On the positive side, academia increasingly realizes the limitations of departmental structures and creates cross-disciplinary centers. In my view, education should focus more on cross-cutting themes instead of constraining itself by artificial disciplinary boarders. Collaborative project-based learning provides good opportunities to bring knowledge from different fields together and, in Fuller's words, find synergies.


  1. I like your Blog Beat!
    Though one thing about this issue: Even though Young proved Newton wrong, Newton was right as well. Light can --depending on the type of experiment that is performed-- behave as a wave (e.g. refraction experiments) or a particle (e.g. photoelectric effect).
    It is correctly described by quantum electrodynamics which contains both types of behaviour (in different limits..)

    By the way, Bertrand Russell is one of my favorite polymaths, as well as Alexander Borodin, who was a famous composer and a famous chemist.

    Greetings from Berlin,

    Thomas Isele

  2. I love the scope of this post! But I wonder if none of the individuals cited knew "everything". I assume by "everything" you mean everything that was known. For example, Aristotle was probably unaware of Buddism as well as some early Chinese developments not to mention cultural, geography, and science of native Americans.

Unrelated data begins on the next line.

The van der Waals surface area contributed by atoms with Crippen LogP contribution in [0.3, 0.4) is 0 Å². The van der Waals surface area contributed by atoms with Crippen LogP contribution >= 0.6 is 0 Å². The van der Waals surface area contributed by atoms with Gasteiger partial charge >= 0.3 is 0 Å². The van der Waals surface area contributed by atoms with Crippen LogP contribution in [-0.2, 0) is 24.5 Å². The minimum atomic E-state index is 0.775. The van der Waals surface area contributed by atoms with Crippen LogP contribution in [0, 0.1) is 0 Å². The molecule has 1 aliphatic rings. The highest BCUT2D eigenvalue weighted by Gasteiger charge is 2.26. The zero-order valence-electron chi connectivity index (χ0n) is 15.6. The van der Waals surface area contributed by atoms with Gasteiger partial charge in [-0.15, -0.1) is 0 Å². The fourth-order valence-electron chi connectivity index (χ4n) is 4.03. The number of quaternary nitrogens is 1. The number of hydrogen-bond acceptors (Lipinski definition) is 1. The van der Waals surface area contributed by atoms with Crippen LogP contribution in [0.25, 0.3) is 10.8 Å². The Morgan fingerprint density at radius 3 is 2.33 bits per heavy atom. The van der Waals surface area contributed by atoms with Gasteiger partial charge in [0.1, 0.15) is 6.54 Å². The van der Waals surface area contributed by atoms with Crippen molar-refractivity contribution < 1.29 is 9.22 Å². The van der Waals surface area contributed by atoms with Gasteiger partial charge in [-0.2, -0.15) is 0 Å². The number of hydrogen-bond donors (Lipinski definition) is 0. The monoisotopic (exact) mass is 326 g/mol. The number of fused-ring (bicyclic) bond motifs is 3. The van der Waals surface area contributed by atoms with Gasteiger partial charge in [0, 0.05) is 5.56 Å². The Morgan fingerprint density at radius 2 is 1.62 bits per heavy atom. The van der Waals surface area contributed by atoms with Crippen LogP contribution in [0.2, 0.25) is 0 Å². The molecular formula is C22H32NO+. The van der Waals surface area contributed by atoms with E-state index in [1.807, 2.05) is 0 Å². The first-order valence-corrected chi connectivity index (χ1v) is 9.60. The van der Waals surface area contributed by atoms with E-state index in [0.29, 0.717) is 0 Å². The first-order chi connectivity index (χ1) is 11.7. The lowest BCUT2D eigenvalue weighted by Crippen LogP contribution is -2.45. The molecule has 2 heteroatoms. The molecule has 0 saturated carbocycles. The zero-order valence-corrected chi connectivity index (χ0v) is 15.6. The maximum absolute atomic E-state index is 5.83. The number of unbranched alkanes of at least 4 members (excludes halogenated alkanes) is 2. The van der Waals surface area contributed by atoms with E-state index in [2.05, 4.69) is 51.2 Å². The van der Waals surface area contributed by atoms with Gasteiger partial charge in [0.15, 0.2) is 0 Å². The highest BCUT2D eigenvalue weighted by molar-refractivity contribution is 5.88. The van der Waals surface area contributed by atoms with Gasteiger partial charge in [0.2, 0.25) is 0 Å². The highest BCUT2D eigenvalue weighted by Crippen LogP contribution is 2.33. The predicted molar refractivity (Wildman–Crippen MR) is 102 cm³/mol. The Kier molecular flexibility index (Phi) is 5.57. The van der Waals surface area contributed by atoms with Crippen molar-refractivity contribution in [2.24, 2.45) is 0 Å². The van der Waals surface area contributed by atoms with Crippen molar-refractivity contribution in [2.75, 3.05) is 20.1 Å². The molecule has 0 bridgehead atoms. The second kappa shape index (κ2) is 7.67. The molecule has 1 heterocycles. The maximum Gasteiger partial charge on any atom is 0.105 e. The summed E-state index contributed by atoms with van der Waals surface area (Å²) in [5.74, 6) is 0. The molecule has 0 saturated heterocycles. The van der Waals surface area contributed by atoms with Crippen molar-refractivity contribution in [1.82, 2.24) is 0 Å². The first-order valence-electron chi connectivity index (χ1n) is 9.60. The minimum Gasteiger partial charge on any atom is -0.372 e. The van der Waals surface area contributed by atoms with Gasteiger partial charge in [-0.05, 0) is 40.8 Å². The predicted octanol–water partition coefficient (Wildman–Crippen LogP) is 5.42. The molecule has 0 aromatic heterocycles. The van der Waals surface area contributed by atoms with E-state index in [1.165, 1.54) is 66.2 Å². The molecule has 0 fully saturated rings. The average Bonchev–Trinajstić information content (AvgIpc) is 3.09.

What I like about Wikipedia's list is that it shows that comprehensive interests is a phenomena that is still alive and well.

    Also note that Fuller did not coin "synergy" but he did popularize the term.

    A few weeks ago, I put out a blog post on Buckminster Fuller and the Open Educational Resources Movement that you may find interesting.

    CJ Fearnley

  3. Other last men to know everything are Erasmus, Leibniz and Alexander von humboldt

  4. Other last men to know everything are Leibniz, Von Humboldt and Erasmus